Newspaper Page Text
■WHERE HARD TIMES ARE NOT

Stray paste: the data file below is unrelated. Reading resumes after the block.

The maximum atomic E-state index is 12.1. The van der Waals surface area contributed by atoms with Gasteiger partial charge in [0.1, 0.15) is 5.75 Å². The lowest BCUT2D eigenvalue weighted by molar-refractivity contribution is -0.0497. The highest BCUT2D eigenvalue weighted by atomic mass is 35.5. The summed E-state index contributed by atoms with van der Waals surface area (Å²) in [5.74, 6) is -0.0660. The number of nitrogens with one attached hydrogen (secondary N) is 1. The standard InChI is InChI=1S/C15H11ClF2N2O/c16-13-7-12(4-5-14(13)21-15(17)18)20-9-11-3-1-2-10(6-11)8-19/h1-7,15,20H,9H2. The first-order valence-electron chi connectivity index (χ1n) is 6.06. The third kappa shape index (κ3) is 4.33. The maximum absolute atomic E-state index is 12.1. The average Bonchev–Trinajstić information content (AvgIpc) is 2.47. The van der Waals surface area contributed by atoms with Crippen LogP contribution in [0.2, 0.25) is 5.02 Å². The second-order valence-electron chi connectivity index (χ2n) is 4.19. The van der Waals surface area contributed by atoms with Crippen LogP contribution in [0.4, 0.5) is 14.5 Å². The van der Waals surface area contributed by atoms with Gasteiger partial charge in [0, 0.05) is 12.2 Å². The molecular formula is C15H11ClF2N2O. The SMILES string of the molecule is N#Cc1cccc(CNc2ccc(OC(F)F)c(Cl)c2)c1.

KNOWN. Oeaorlbed by > St. Paul Paper M the New Star of Liberty. A corre b p ondent, com munication to this pa Bays per during the f e w past months s o written of much has been said and Western Canada, and the new provinces forming It, he has been led to give the subject some Inquiry, and he has been shown letters written to the Canadian jçovernment from delegates sent out by friends to inspect the country. One of these delegates who was sent to Western Canada says: "In under taking to give a description I fear I shall not be able to give It justice, for 1 hardly know where to begin or when to end. For a plea for my judgment, 1 will assume, for an Illustration, the experience of a man who went from place to place in search of a wife, and finding so many of good Qualities and attractions, was unable to determine which to choose, so in looking for a home In Western Canada I like the country well, and two of my boys are going this fall (they have since gone, and each has a homestead), where I am satisfied they will do well. The lands which I have seen are far supe vlor In every respect and beyond my expectations. Lakes and streams to be found in all districts abound with innu merable kinds of water fowl, while fish are very abundant. On all sides we see innumerable stacks of grain, proving beyond doubt the fertility of the soil. On either side of the track can be seen In addition to the grain herds of cattle, horses and flocks of sheep. I have traveled over a great portion of the Western states and I have seen nothing to compare with this country. One hundred and sixty acres of land are given free to actual settlers, and I saw cases where as high as $20 per acre had been cleared In one year. I do not wish to advise anyone, but as for myself I shall leave as soon as I can arrange my affairs." The agents of the Canadian Government are now at work organi zing excursion parties, and the Depart ment of the Interior at Ottawa, Canada, will be pleased to supply the informa tion to those who are not within reach of an agent. To be Kept Secret. He was a great bore, and was talk ing to a crowd about the coming local election. Said he: "Gibbs is a good man; he is capable, honest fearless, and conscientious. lie will make the very kind of a representative we need. He once saved me from drowning." "Do you really want to see Gibbs elected?" said a solemn-faced old man. "I do, indeed, I'd do anything to see biin elected," answered the bore. "Then never let anybody know he saved your life," counseled the solemn faced man.—Tit-Pits. Unintelligent. Miss Rlcketts—I was told that he Was an excellent conversationalist, but I was vastly disappointed in him. Miss Trotter—That's odd. Miss lticketts—Well, he told me that he took no Interest whatever in bicy cles. A CnnipntRii Dlpomnt. The Georgia voteh bids to oe as early a bird as the candidate. Yesterday an old negro met a former employer and approuclied him In this way: "You lookin' mighty well, Mars Tom." "Yes, I'm feeling pretty good." "I thought you wuz. You know what you look like, Mars Tom?" "No, what do 1 look like?" "You look likes you had a dollar in in yo' pocket en wuz gwlne ter run fer guv'ner!"—Atlanta Constitution. IlrlUKliiK It Uli to Date. The park commission was ordering a statue. "I suppose," said the sculptor, "that you want the warrior mounted?" "Yes, yes, of course," replied the spokesman, "lie ought to be mounted, unquestionably; but just now you'd better confine your work to the figure of the man, and we'll tell you later whether to put in a horse or a bicycle." —Chicago Post. The HlKht Side. "When 1 was in the country last summer," remarked Hunker, "1 dis covered that a cow is always milked on one side." "Which?" "The outside."—Harper's Bazar. The man with plenty of push is usually successful, but ho isn't in it with the man who has a pull. l)t*nfne«n Cnnnot Be Cnreil My local applications, as they cannot reach the diseased portion of the ear. There is only one way to cure deafness, and that is by constituai >i»al remedies. Deafness is eausod by an inflamed condition of the mucous lininp of the Eustachian Tube. When this tube is Inflamed you have a rumbling sound or imperfect hearing, and whem it is entirely closed, deafness is the result, and unless the inflamma tion can be taken out and this tube re stored to its normal condition, hearing will be destroyed forever: nine cases out of t«n are caused by catarrh, which is nothing but an inflamed condition of the mucous surfaces We will give One Hundred Dollars for any case of deafness (caused by catarrh) that cannot be cured by Hall's Catarrh Cure. Send for circulars, free. F. J. Cheney & Co., Toledo, Ohio. Sold by druggists. 75c. Hall's Family Pills are the best. The belle in the choir often brings more young men to rhurch than the bell In the steeple. To Cure Conjillpntlon Forever. Take Cascarets Candy Cathartic. 10c or 26c. If C. C. C. fail to cure druggist« refund money. ADVICE TO MINISTERS. Given by a Minister. Preachers who practise it will preach better. No class of people i§ 80 liable to throat trouble as the great class who make up the Gospel ministry. The strain put upon the vocal organs by constant exercise; the •uddeu change from a heated building to the cool air when the vocal organs are in a state of complete relaxation; the fact that a minister feels impelled to use his voice when actors and lecturers would take the needed rest; these are among the reasons why "Clergymen's sore throat" is known as a special disease. The Rev. H- M. Brawley, D. D. t District Secretary of the American Baptist Publication Society, writes from Petersburg, Va., the account of an experience of his own which is profi table reading to those affiicted with Bron chial or other throat troubles. The sub stance of the letter is as follows : P etersburg, V a. J. C. Ayes Co., Dear Sir 9: Three months ago I took a violent cold which resulted in an attack of acute bronchitis. I put myself under medical treatment, and at the end of two months was no better. 1 found It very Not Juat na He Meant. "Johnson wants to borrow some money of me. Do you know anything about him?" "I know him as well as I do you. I wouldn't let him have a cent."—Indian apolis Journal. Tlie B. A O. nml Greater New York. The Baltimore and Ohio railroad now runs Its freight trains over Its own tracks Into New York city. Years ago a line was built from Cranford Junction on the Jersey Central railroad to St, George's. Stnten Island, crossing the Kill Von Kull on a long bridge and trestle ■work, and all B. & O. freight, either In bound or outbound, was handK-d from that point. The recent extension of the limits of New York city has made Staton Island ft part of Greater New York and the B. & O. now enjoys the distinction of being the only line from the West, except one, which has its own rails Into the city of New York. In Wlllte'a Mldat. Mother—Oh, doctor, what Is the mat ter with him? Physician (with his hand on Willie's stomach)—Nothing serious, I think, madam; merely the annual Christmas gut lieri ng.—Judge. •400 FOB NEW NAMES! The Salzer Seed Co. want suitable names for their 17-inch long corn and White Oat prodigy. You can win this $400 easily. Catalogue tells all about it. Seed potatoes only $1.50 a barrel. Bend This Notice and 10 CM. in Stampi to John A. Salzer Seed Co., La Crosse, Wis., and get free their great seed cat alogue and 11 new farm seed samples, including above corn and oats, posi tively worth $10, to get a start, w.n.o. Kindly Nature. "I am a tender-hearted man," said Colonel Stillwell, "and as a rule I don't care much foh spoht. But there is oue exception to my rule. I enjoy fish ing." "Doesn't it seem rather cruel to you?" "No, sah. When I think of saving those creatures from having to pass a lifetime in all that watah I regard myself as a benefactor, sub, and a humanitarian."—Washington Star. 7)I<1 n't Need the Mlatletoe. Tom—Clare, darling, won't you give mo just ono little kiss before I go? Clnre—No, Indeed! I wouldn't puck er my lips just for one; nothing less than a dozen goes.—Chicago News. Beauty U Blood Deep. Clean blood means a clean ekln. No beauty without It. Cascarets, Candy Ca thartic cleans your blood and keeps It clean by stirring up the lazy liver and driving all impurities from the body. Be gin to-day to banish pimples, boils, blotches, blackheads, and that sickly bilious complexion by taking Cascaret»— beauty for 10 cents. All druggists, satis faction guaranteed, 10c, 25e. 50c. Of the department of labor. Read the Advertisement*. You will enjoy this publication much better if you will get Into the liablt of reading the advertisements; they will afford a most interesting study and will put you In the way of getting some excellent bargains. Our adver tisers are reliable; they send what they advertise. It gives in alphabetical arrangement the names, the home postofflces aaid the Washington addresses of all officers of the government and all senators and rep« resentatives. A 1'neful Invention. Inventor—"I've just completed an ap paratus for calming troubled waters. Do you think there would be any de mand for such an invention?" Stranger—"Not where I come from." Inventor—"Where are you from?" Stranger—"Kentucky water is sel dom troubled there."—Chicago News. It gives the duties of the officials of all government departments. H lovai I and Jaiiiin. Despatches from Washington state that there are about to be Important develop ments in the Japanese Imbroglio with the government of the Hawaiian islands. However tills may be, certain it is that the disturbance of the stomach caused by simple Indigestion will develop into chronic dyspepsia unless checkmated at the start. The finest stomachic Is Hostet ter's Stomach Bitters, which promptly rectifies gastric, trouble, and does away with irregularity of the bowels and liver. Of the bureau of pensions. Star Tobacco is the leading brand of the world, because it is the best. It gives all United States consular of ficers, giving names, office and rank. An absolute cure for ASTHMA has been dis dorered by Dr. Taft. 4 Elm fct.. Hochester. N. Y. He le i:n xiii-a Iii.« I» ulll .nr. ... * 1. - « V- ... ; 11 afflicted. H gives all presidential elections, can didates, majorities, etc.. from the foun dations of the government to the present day—from 1788 to 1896. The city sidewalks are used by pedes trians, but the crab has a side-walk of his own. It is a long head that knows no turning wheal a pretty girl passes. No-To-BaC-for Fifty Cent«. Guaranteed tobacco habit cure, makes weak men strong, blood pure. 60c. $1. All druggists A stupid man compliments a woman's pretty teeth, but a clever man makes hei laugh. Piso's Cure for Consumption has been a family medicine with us since 1865.—J. R. Madison, 2400 42d Ave., Chicago, 111. Of the department of agriculture. difficult to preach, and concluded to try Dr. Ayer's Cherry Pectoral. The first bottle gave me great relief; the second, which I am now taking, has relieved me almost entirely of all unpleasant symptoms. To ministers suffering from throat troubles, I recommend Dr. Ayer's Cherry Pectoral. "Prevention is better than cure." A bottle of Dr. Ayer's Cherry Pectoral kept in the house, will effectually prevent the rooting of a cold and its consequent devel opement into some dangerous malady. This remedy has no equal in Bronchial troubles. The most stubborn cases have yielded to its use. It is equally effective for Asthma, Croup, Whoopinç Lough, and every disease that attacks tne throat or lungs. For years Dr. Ayer's Cherry Pec toral has been put up only in large sice bottles, at a price of $1.00. To meet an increasing demand for a smaller sired fiackage the remedy can now be obtained u half-sire bottles, at half price— 50 cents. Send for Dr. Ayer's Curebook (free) and you will get a clearer idea of the great value of Dr. Ayer's Cherry Pectoral. Ad. dress J. C. Ayr Co., Lowell. Mass. IN TIGER'S CLUTCHES. ! T is one thing to hunt the tiger and quite another thing to have the tiger hunt you. When 'Stripes,' hunting on his own account, pounces upon a man the victim has a poor chance for his life. That there are few men who can tell of such an experience Is need less to say," said Capt. lï. A. Arbuthnot. After the cigars had been lighted a guest who had known him twenty years before in India had pressed him to tell the story of his tiger adventure there and the captain had consented. "The thing occurred In the Dabrah Doolah district In Assam, where I had gone with the idea of becoming a tea planter," continued the captain. "The beginning of the adventure, to tell the story completely, was my meeting a eliikari named Oassa Balhua on the morning of the day when I fell in with the tiger. The word shikari, you will understand, means native hunter, a tiger hunter in particular. 1 was on my way that day to look over a tract of Jungly land which I thought of buying and clearing for cultiva' ion, when on passing Dassa Bulhua's house I saw him sitting in the doorway and he was in a peck of trouble. "His old East Indian company's army musket, the gun with which he hunted, was lying across his lap, and he was fumbling at the lock. He wanted to go out Into the jungle that day, and here was his gun hammer out of gear, so that when he pulled it back it would not catch and stay at full cock. I saw at once what was wrong with the lock, and chancing to have with me a watch maker's file, I set the thing right in five minutes. Balhua was very grate ! ful, and Icode on, leaving him careful ly loading the gun. I don't wish to get ahead of my btory, but will say here that my stopping to help Balhua out of his trouble was the means of saving my own life that day. "This meeting with the shikari oc curred about an hour after daybreak. I went on my way, and by the middle of the afternoon I had seen all I cared to of the tract of land I came to view, and was ready to return to my bunga low. Of the two servants who accom panied me, I had left one with my horse a mile back where there was some shade and grass. The other, who was with me, I sent to the man in the ! rear directing that they bring the horse round by the road to a point where I would meet them. The man started off on a run, and after watching him out of sight, I took my way along a jungle path toward the point on the road where I had appointed to meet them. "The jungle growth through which the path led was made up largely of J m <rw r>. YA m 4~ : •Î' BW *r I ' THE TIGER HAD ME. bamboo grass taller than my head. In terspersed with the grass were clumps of bushes, low-topped korinda trees, and here aucl there a taller tree. Now that I was alone the thought came to me that I should feel more comfortable if I had kept my rifle by me, for it being rather heavy to carry, I had left it with the servant, who had charge of the horse. But I was not much dis turbed by anticipations of danger as I strolled along the path, taking my time, for I expected to have to wait for my men at the roadside. "The thing came suddenly, without warning. There was a strange moving of the grass and hushes a few feet away to one side of the path, the tall grass parted to left and right in the furrow that came straight toward me there was aloud, deep-throated roar—and the tiger had me. I was standing stock still staring at the moving grass, for there •was no use in running away, for he came out on me. There was one glimpse of paws, jaws, and white breast all plunging for me, and then I was flat on my back in the path, with the tiger crouching upon me, his claws set in my left shoulder and right side. The long feelers at his nose brushed my face as he set his teeth into my shoulder in one sharp, crushing bite, apparently to make sure that I would lie still. "If the tiger had been alarmed or wounded, if he had overtaken me run ning away, or had I struggled—I should have been killed outright. I certainly expected nothing else, but the tiger, not repeating the bite, lifted his head as if listening. Some sound in the road may have made him fearful of losing his prey, for, seizing me by the should er, he swung me clear of the ground and started away through the jungle in long, swift leaps. I weighed at that time 135 pounds, and the tiger carried me along as easily as a cat would carry a squirrel. "It will probably sound strange to you, although a similar experience has been related by others, when I say that from the moment the tiger leaped on I me I felt no pain from teeth or claws. Neither did I, after once the brute had seized me, feel any keen sense of fear, although perfectly conscious of all that was going on and of what seemed the certainty that I should be immediate i ly killed. Perhaps the best expression of my condition while I was in the tiger's power would be to say that I was in a hypnotic state, for I can com pare my sensation with nothing else. "The tiger ran perhaps fifty yarös, then stopped, laid me down and crouefced, watching me. Presently he picked me up again and started on through the jungle, this time walking, bearing me along with my legs drag ging upon the ground. Coming to an open space he laid me down, and, back ing away for a distance of two or three yards, lay crouched, watching me in tently, after the manner of a cat that plays with a mouse. "Prom the position in Which t lay Î could look straight Into his yellow eyes and could see the curling In and out of the tip of the supple tail. Then as with every second I expected the tiger to leap upon me and tear me, there crash ed in the jungle's stillness the loud re port of a gun, close at hand. I saw the liger leap to his feet, whirl toward the found, and he roared once as he rear ed himself almost upright on his hind legs; then fell over on his side strug gling. "It was from tile old firelock that. I had set In order that morning—the East Indian company musket of Dassa Balhua that the shot had come which saved my life. The shikari had found the path the tiger was accustomed to take in going from his den to the near est water course to drink. In a thick leaved tree overlooking this path he had built a platform, and from this he had watched dally for a chance to shoot at the brute. Waiting here this day he saw the tiger come into view from an unexpected quarter dragging me along by the shoulder. When he saw the tiger drop me in the open space and lay himself down at a little distance away, the shikari fired at him, aiming at the head, for he knew that if not killed the first act of the brute would be to kill me. The tiger, struck In the ear by the heavy bullet, died almost in his tracks. "After the shot was fired I lay still, not feeling sure that the tiger was real ly done for, until I saw Dassa Balhua come toward me from the tree. When I lifted my head the shikari was startled for he had thought that I was dead. But he came to me and lifted me by the shoulders so that by turn ing my head I could see the tiger lying stretched on his side. " 'He can trouble you no more, sah ib,' said the shikari. 'The tiger Is dead.' "The shikari opened my jacket and examined my wounds, and then went down to the road to intercept my ser vants. By the time he came back with them my wounds were getting painful. While one of the servants rode to the nearest bungalow for men and a litter, I lay watching the shikari skin the tiger. It was a young animal, full grown, with a glossy, beautifully marked skin, and terrible teeth and claws. With the skin and the govern ment bounty and the hundred rupees that I gave him, Dassa Balhua had no reason to complain of his day's fortune. I was taken out of the jungle that night, and to my home the next day. I had a bad shoulder, with fever, that kept me laid up for three or four weeks and I did not regain the full use of my right arm for years. But I think I got oft well." ACCURACY. It Is a Good Tiling bnt Sometimes It Becomes Painful. Accuracy is the most desirable thing on ordinary occasions, but there are times when it palls, says the Wash ington Star. It Is soothing to hear the English language spoken with confidence and unerring grammar, which betoken intelligence and good breeding, and especially so when it is uttered in public places by uniformed persons from whom you ordinarily hear such remarks as "Hi!" "Get a move on yer" and "Can't you look where ye're goin'?" A middle-aged man who had ma.ls his way through the mob of depot em ployes who use this style of vocabu lary was happy to find the conductor on the sleeping car a young man with a gentle voice and a deliberate and re fined manner. He was more than gratified when he saw him, later on the journey, take a copy of one of the Latin classics from his pocket and be gin to read. His pleasure at the spec tacle made him almost forget that in his haste to catch the train he had neg lected to eat any luncheon. Approach ing the conductor, he endeavored to mingle knowledge with agreeable in tercourse. "Have you been on this road long?" he inquired. "No," the conductor answered, without looking up. "This is my first week." 'Do you like the work?" "All labor is distasteful. But I endeavor not to allow my mind to dwell on the irk some phases of my duty." The conductor had not taken his eyes from the book and his questioner abandoned all idea of sociability and proceeded with the matter nearest to tils heart. "Will you tell me," he asked, "when and for how long this train slops for dinner?" "Not at all." "Are you sure of that?" came the in quiry in tones of protesting anguish. "Yes," the gentle voiced conductor re plied, as he leisurely turned a leaf, "I am quite sure. The train does not eat." Artemua Ward's Joke. Artemus Ward was traveling. A man approached him, and said: "Did you hear that last about Horace Greeley?" "Greeley? Greeley?" said Artemus; "Horace Greeley? Who is he?" The man was quiet a few min utes, and then asked: "What do you think about Gen. Grant's chances for the Presidency?" "Grant? Grant? Man," said Artemus, "you appear to know more strangers than any one I ever saw." The man was furious. He walked off, but returned and said: "You ignoramus, did you ever hear of Adam?" Artemus looked up and ask ed: "What was his other name?" Died, Kevlved and Died. It was thought last Tuesday that Mrs. Robert Drew, reputed to be the wealthiest woman in Niagara county, N. Y., had died at her home in Mid dleport. Physicians pronounced her dead, and after the body had lain for five or six hours an undertaker's as sistant began preparing for burial. The woman revived and recovered con sciousness. She lived twenty-four hours and then died. First London Directory. The first London directory was print ed in 1670. It contained only sixty four pages, with the names of 1 ,790 persons. POLISH CATHOLICITY. Religion the Only Tie These People Re gard as Unbreakable. From the reign of Bolesias the Great to the crime of 1772 (the partition of Poland), the chivalry of Poland re pelled ninety-one Tartar invasions, any one of which, if successful, would have at least jeopardized the existence of European civilization, says the Amer ican Catholic Review. For many cen turies that chivalry was the sole bar rier of Europe against the triumph of Muscovite ambition, and the reason-of tile Polish success is to be found, not in the unquestionable valor of the Po lish heart, not in any solidity of the government which directed that valor, but in the religious tie which bound the Poles together—the only tie which this restive people have ever regarded as unbreakable. This is the most sal ient fact in all Polish history. The political constitution of Poland was the most faulty in Christendom, prob ably in the world; and precisely be cause of that constitution her history is that of an almost continual civil war —a condition of things which in any other land would have rendered for eign invasion synonymous with nation al ruin. But, so long as the religious tie remained, Poland could have 100, 000 masters in the persons of her frac tious nobles; the entire people could be serfs; and there would be but one law and one country for every Polander. For many centuries the battle hymn of this warlike race was a beautiful canticle in honor of our lady, which had been composed by the martyr St. Adalbert, the first apostle of Northern Poland; and to mention only one of the many customs which show how the Catholic spirit was identified with Po lish patriotism, what a lesson the Po lish boy received when, while assist ing at mass, he noticed that at the reading of the gospel every noble drew his sword half-way out of the scab bard, In sign of his sworn devotion to the faith, even unto death. "POT BOILERS EMERGING.' And Red Wine Coming In at the Doors of tlie Studio. After weeks in the forest of Fon tainebleau it is difficult to realize its monotonous amplitude, its endless rep etition of similar prospects, says the Saturday Review. And yet as a for est it has no surpassing beauty. One may compare it with Dartmoor—Dart moor pared of its highest tors and set thickly with young trees growing close as the moss on a boulder. It is a roll ing upland with a scanty mantle of soil, through the frequent gaps in which the broken gray bowlders of the naked earth sometimes rise in fantas tic heaps, sometimes line concavities a mile across, or fringe the gaping lips of long ravines. Like Dartmoor, the surface is arid, and you may tramp miles and see never a pool; and yet, on every side, you may descend from the forest by green valleys into green plains and find brooks leading mirac ulously from the dusty rocks to dip under fringing willows. It is to these happy skirts of the forest that the painters' villages cling; Barbizon, ad vertised by Stevenson and now aban doned to the cultured tourist; Cernay, with its great village square; Marlotte, smothered under masses of lilacs like a child laughing in new-mown hay; Moret, on the Seine, with its tower flanked, steep-pitched bridge, its mills and ruined castles and spreading river: and a dozen others. The simplest of them turn austere faces to the solemn spaciousness of the forest, but thjir sweet gardens give access to the green comforts of the plain; an image, may be, of the artists themselves; high, un profitable aims in the salon; pot boilers emerging and red wine coming in by the studio doors. The Wish Is Echoed. "1 see," said the man with nothing to worry him, "that some one has in vented a yacht that does its own tack ing." "I only wish," said the tired man with the tied-up thumb, "that the thing could be applied to carpets."— Cincinnati Enquirer. A llough Deal« William Walker, of Genoa, Ohio, was lined $25 and costs, amounting in all to $130, for shooting a squirrel out of sea son. PERSONALITIES. Mr. Ruskin has written some sixty four books and his publisher pays him $20,000 a year. Mdlle. Iieichemberg of the Comedie Française, Paris, is to resign in Jan uary. Although she is now the senior member of the company, and will re tire after thirty years of service, she still plays ingenue parts. Before she leaves the company she will appear in many of her famous parts. Among the novices on bicycles at the present moment may be counted the entire suite of the Archduchess Ste phanie of Austria, whose maids of hon or have enrolled themselves as pupils at one of the first cycling schools in Vienna. Rumor attributes to the arch duchess herself the desire of riding a tricycle, as being more comfortable and less risky than the volatile wheel. From Vienna conies the news that Mark Twain will remain In that city for about eight months. One of his daughters is to take lessons of the celebrated piano teacher, Leschetitzky. But the secret object of Twain's visit is said to be to write a book on mod ern Abdera. Mr. Clemens is working hard and spending hours dally at his desk, though he will publish nothing for some time. It is a matter of comment how many centenarians have come to light lately and most of them women. In Water loo, N. Y., the other day, Mrs. Fleming celebrated her 103d birthday, sound in mind and quick of sight and hearing. Seymour, Ind., boasts a spinster. Miss Dowling, who is 101, happy in her life, lonely as some might think it. In New Fairfield, Conn., on Oct. 2, Mrs. Sally Petsey Jennings celebrated her 100th birthday, gayly dancing with her son, aged 80. In France is Mme. du Bos d'Elbhecq, an author, who is 99 years old and is still writing after seventy nine years ok literary work. CHRONIC RHEUMATISM. From the Industrial News, Jackson, Mich. The subject of this sketch is flfty-slx years of age, and actively engaged in farming. When seventeen years old he hurt his shoulder and a few years after, commenced to have rheumatic pains in it. On taking a Blight cold or the least strain, sometimes without any apparent cause whatever, the trouble would start and he would suiter the most excruciating pains. He suffered for over thirty years, and the last decade has suffered so much that he was unable to do any work. To this the frequent occurrences of dizzy spells were added, making him almost a helpless in valid. m y/, 'y In All Sorts of Weather. He tried the best physicians but without Aelng benefitted ana he used several specific rheumatic cures, but was not helped. About one year and six months ago he read in thi6 paper of a cose somewhat similar to his which was cured by Dr. Williams Pink Pills and concluded to try this remedy. After taking the first box he felt some what better, and after using threo boxes, the pains entirely disappeared, the dizzi ness left him, and he has now for over a year been entirely free from all his former trouble and enjoys better health than he has had since his boyhood. He is loud In his praises of Dr. AVilliams' Pink Pills for Pale People and will gladly corroborate the above statements. His post office address is Lorenzo Neeley, Horton, Jackson County, Michigan. All the elements necessary to give new life and richness to the blood and restore shattered nerves are contained, in a con densed formjn Dr. Williams' Pink Pills for Pale People." All druggists sell them. That Hump. Many years had passed, but the poet wus still writing jubilee odes. In the meantime, his beautiful wile washed the dishes. "You are making a good deal of rolse," he exclaimed, glowering soul fi'lly at her. She came over and kissed his brow. "How," she asked, earnestly, "can I 1 ump myself without more or less bus tle?" And then, forsooth, she must needs weep, silently, as he beat her head against the coal bin.—Detroit Journal. Emollient for Chapped Hands. A liome-made emollient for chapped hands Is compounded from an ounce of white wax and an ounce of spermacet ti. Cut Into shreds and melt together in an earthenware jar; then add au ounce of camphorized oil, stir the in gredients until they are well mixed, place the jar in a basin of cold water, stir until the cream is cold, then pack in little jars for the dressing table. If this is rubbed on the hands and a pair of wash-leather gloves worn at night the relief will be prompt. A Charitable Theory. "Mamma, I giiïss I know why Mr. Bunaby sits in the front row at the theater." "Why, my dear?" "So everybody can see that he's got a little hair left behind.'—Cleveland Plain Dealer. To make friends of ir.en put money In their purse. To make friends of women show them how to become more beautiful. Don't Tobacco Spit and Smoke Your Life Away. To quit tobacco easily nnd forever, be mag netic, full of life, nerve and vigor, take No-To Bac, the wonder-worker, that makes weak men strong. All druggists, 50c. or $1. Cure guaran teed. Booklet and sample free. Address Sterling Remedy Co., Chicago or New York. It gives the military establishment of the United States. VERT MAHT KNOW ST. JACOBS OIL SCIATICA Then all must know how easily and surely it CURES ALL PAHTS, RHEUMATIC, NEURALGIC, OR LUMBAfllC. CANDY CATHARTIC r V ^ CATHARTIC ^ CURE CONSTIPATION A i— fg————————• FOR 14 CENTS; "We wish to gain 160,000 new cus tomers, aud honce offer 1 Pkg. 13 Day Radish, lOo 1 Pkg. Early Spring Turnip, 10j 1 " Earliest Rea Beet, 10c 1 " Bismarck Cucumber, 10c . 1 " Oueen Victoria Lettuce, lßo ^ 1 Klondyke Melon, 1 " Jumbo Giant Onion, _ 8" Brilliant Elowor Seeds, l£c J Worth 01.00, for 14 ccnts« Above 10 pkgs. worth $1.00, we will ( mail you free, together with oui great Plant nnd Rood Catalogue upon receipt of this notico and 14c. j postage. We invite your trade and J Know when yon once try ßalzer'a I .seeds yon will never get alonp with- ( out them. Potatoes at 81.60 ( n. Bbl. Catalog alone 6c. No. - J ohn a . salzer 6sed co., la crosse, wis. LI A 1 I Vegetable rlMLwkJ .Sicilian HAIR RENEWER Gray hair warns os of old age. Renew your hair and laugh at the warning. Challenge baldness —it won't come. ■ CLAIMANTS FOU p ft) CIQM IE write to NATHAN rtllwl W » ■ ■ r BK'KKOIil). Wn.hiuaion. D. C..thc> ® ® will receive quick replies. 11. 5th N. II. Vols. Staff 20th Corps. Prosecuting Claims slnc< 1878. nnnrillf) The best Red K°P g Hoofing for lc Will If INI« per BQ. ft . caps and nails included. |m U U I I 11 U Substitutes for Plaster. Samples free. THE FAY MANILLA ROOFIXU co., caädkn, X. J. nD/Vb O DISCOVERY ; er 1 ™* Ol ¥ quick relief and cures worst cases, send for b^ok of testimonials and lO (lays' treatment Free. Dr.U. u. uukin 'S bONS.AUaata .Ga. catalogue of club room* it air GROUKD goods . Address OQDEN A CO.» ••• OIARK ST., CHICAGO, ILL. _, . . '«t«*!« leaned. List of patents Issued last Northwestern Inventors: Gay lord W. Beebe, Minn« Minn., combined paper-weight pencil-sharpener; Franklin R. penter, Deadwood, S. D„ aepftr* and refining metals; Jacob Dana, St. Paul, Minn., pall; Axel Krlckaon, Wlnfield, nnd A. Johnson, KoaaUmd. Minn, stacker; Peter Forsberg, Mta nenpolls, Minn., ventilated attraaa; Otto Honegger, Fairmont, Minn., gate; Jacob Johnson, Lead Clt/^.B. I)., submarine torpedo; Jamea O. Lar kins, Minneapolis. Minn., socket brack et for drapery poles etc.; Byver par son, Northwood, Minn., lamp chimney cleaner; Julius Leede, Minneapolis Minn., acetylene gas apparatus; flitu ry A. Loverin. Minnenpolls, Minn., folding box; Wlllinm Ostrander, Wa tertov;n, N. D. fender for horse hay rakes; Richard Taylor, Wadena, Mtyw., sailing vessel; John Austin, Grand Forks, N. D., (trade-mark) antiseptic dandruff destroyer and new hair grower. T. D. Merwln. Patent Lawyer, 010 Pioneer Press Building, St. Pant, Minn. It Wouldn't Do. "See here, Mr. Glums," snapped hla usually patient wife, "1 want yon to stop growling at me every time thei^e'a anything wrong with the meals. Tha cook's the one to talk to." "You never were a practical woman. Now have some sense. If I'd Jaw the cook slie'd leave so quick 'twould make your head swim." AN OPEN LETTER TO MOTHERS, We are asserting in the courts our right to tha exclusive use of the word "CASTOBIA." mad "PITCHER'S CASTORIA," as our Trade Mark. I, Dr. Samuel Pitcher, of Hyaanis, MassMta* setts, was the originator of "PITCHER 'S CAS TORIA," the same that has borne and doeaaMT bear the fac-slmlle signature ot CHAS. H. FLETCHER on every wrapper. Tbl» ia the original "PITCHER 'S CASTOBIA" whlob haa been used in the homes of the mothers af America for over thirty years. Look carefully at the wrapper and see that It Is "the klad JOQ hare always bought," and has the signature ot CHAS. H. FLETCHER on the Wrapper. Ne one has authority from me to use my aaste except The Centaur Company of which Clia* H. Fletcher is President. March B, 1897. SAMUEL PITCHER, U. » A Pantorate 1BO Yearn in One Fa*. Uy. ' There are not many churches which can claim the distinction of having ba<l live successive pastors, all members of one family. Such, however, is the proud boast of the Selkirk United Presbyterian church, for ever since Its opening day, more than a century anÄ a half ago, those, ministering there have been related to one another. The Rev. Andrew Moir was the first pas tor, and his great-grandson, the Rev. John Lawson, has occupied the pulpit now for forty-seven years, the con necting link between the first and last having all been members of the same family.—Westminster Gazette. Klondike. It was a woman's insuition to the rescue. Thrusting the doughnut into hef b osom, she turned to confront the fles perdo as he entered. "Foiled!" hissed Klondike Alf, ' for there was nothing to be seen but nug« gets.—New York World. It gives the foreign embassies and leg*. tlons to all nations. EMucntc Yonr IJovrela With Caneareta Candy Cathartic, cure constipation for ever. 10c. 25c. If C. C. C. fall druggists refund money. A man always tries to follow the straight and narrow path wheal it comes to shoveling snow. TO CURE A COLD IN ONE DAT. Take Laxative Bromo Quinine Tablets. All Druggists refund the money if it falls to cur«. Mo No woman is ever really angry if a man tries to kiss her, but some of them make a pretty big bluff at times. Smoke Sledge Cigarettes, 20 for 5 et«. It gives members of the regular army, lino and staff. , • ft* ft m ma For maps, pamphlets, railway rate«, etc., and full information concerning this country, enjoying exceptionally pleasant climate and continuous good crops, apply to W. J. ROGERS, Can. Gov't Aganl, Watertown, So. Dak conta« loo. CURE YOURSELF! . Usa Big CI for unnatiral discharges, ioflammatlon*, irritations or ulceration» of m u c o a • membrane®. - rainless, and not astria* i I the E vahs C hevioal C o . ««n * poUonom. I lcincinnati.o .I I SoMfcyr or «ent in plain wrapper, by express, prepaid. Cot Î1.00, or 3 bottles, ircular tent A11 T U n D C We wan t y our stories, poem, and AU I nUno book MSS.; best prices; loolose stomp. Authors and Writers Union.Cblcago.llL OPIUM FARMS MORPHINE and WHISKY HAftTS. HOME CURE. Book FREE. DM. J. C. HOFFMAN. Uabalia I K».. CM1CAÜQ. IM» In the South. Cheap. Easy Terms. Free Cat. W.H.Crawford A Co., Soathera ColosUer*, HufctiUe, Taea. Best Cough Brrun. Tastea in time. Vitien Answering Advertisements IMadly Mention This Taper S. D. N. V. No. B, IM».